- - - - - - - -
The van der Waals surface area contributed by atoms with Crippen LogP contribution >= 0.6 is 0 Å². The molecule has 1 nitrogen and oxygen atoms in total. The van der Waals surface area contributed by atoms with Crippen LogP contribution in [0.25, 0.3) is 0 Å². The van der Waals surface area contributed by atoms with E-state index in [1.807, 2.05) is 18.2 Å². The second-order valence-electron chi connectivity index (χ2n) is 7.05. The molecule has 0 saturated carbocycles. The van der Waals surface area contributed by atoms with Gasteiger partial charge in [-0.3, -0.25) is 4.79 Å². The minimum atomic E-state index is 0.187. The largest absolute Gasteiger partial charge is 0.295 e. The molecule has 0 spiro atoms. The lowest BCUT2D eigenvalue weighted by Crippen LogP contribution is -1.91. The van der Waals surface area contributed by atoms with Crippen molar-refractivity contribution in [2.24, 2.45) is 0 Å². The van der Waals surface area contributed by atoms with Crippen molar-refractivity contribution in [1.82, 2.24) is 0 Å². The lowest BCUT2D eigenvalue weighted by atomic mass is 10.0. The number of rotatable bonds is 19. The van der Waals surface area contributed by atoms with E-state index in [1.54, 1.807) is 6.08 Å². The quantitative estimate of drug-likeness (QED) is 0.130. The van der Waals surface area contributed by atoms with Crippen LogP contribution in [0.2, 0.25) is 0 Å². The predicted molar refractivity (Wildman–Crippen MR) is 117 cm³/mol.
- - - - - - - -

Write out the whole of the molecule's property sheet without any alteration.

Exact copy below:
The van der Waals surface area contributed by atoms with Crippen LogP contribution >= 0.6 is 0 Å². The molecule has 1 nitrogen and oxygen atoms in total. The van der Waals surface area contributed by atoms with Crippen LogP contribution in [0.25, 0.3) is 0 Å². The van der Waals surface area contributed by atoms with E-state index in [1.807, 2.05) is 18.2 Å². The second-order valence-electron chi connectivity index (χ2n) is 7.05. The molecule has 0 saturated carbocycles. The van der Waals surface area contributed by atoms with Gasteiger partial charge in [-0.3, -0.25) is 4.79 Å². The minimum atomic E-state index is 0.187. The largest absolute Gasteiger partial charge is 0.295 e. The molecule has 0 spiro atoms. The lowest BCUT2D eigenvalue weighted by Crippen LogP contribution is -1.91. The van der Waals surface area contributed by atoms with Crippen molar-refractivity contribution in [2.24, 2.45) is 0 Å². The van der Waals surface area contributed by atoms with Crippen molar-refractivity contribution in [1.82, 2.24) is 0 Å². The lowest BCUT2D eigenvalue weighted by atomic mass is 10.0. The number of rotatable bonds is 19. The van der Waals surface area contributed by atoms with E-state index in [1.54, 1.807) is 6.08 Å². The quantitative estimate of drug-likeness (QED) is 0.130. The van der Waals surface area contributed by atoms with Crippen LogP contribution in [0.2, 0.25) is 0 Å². The predicted molar refractivity (Wildman–Crippen MR) is 117 cm³/mol.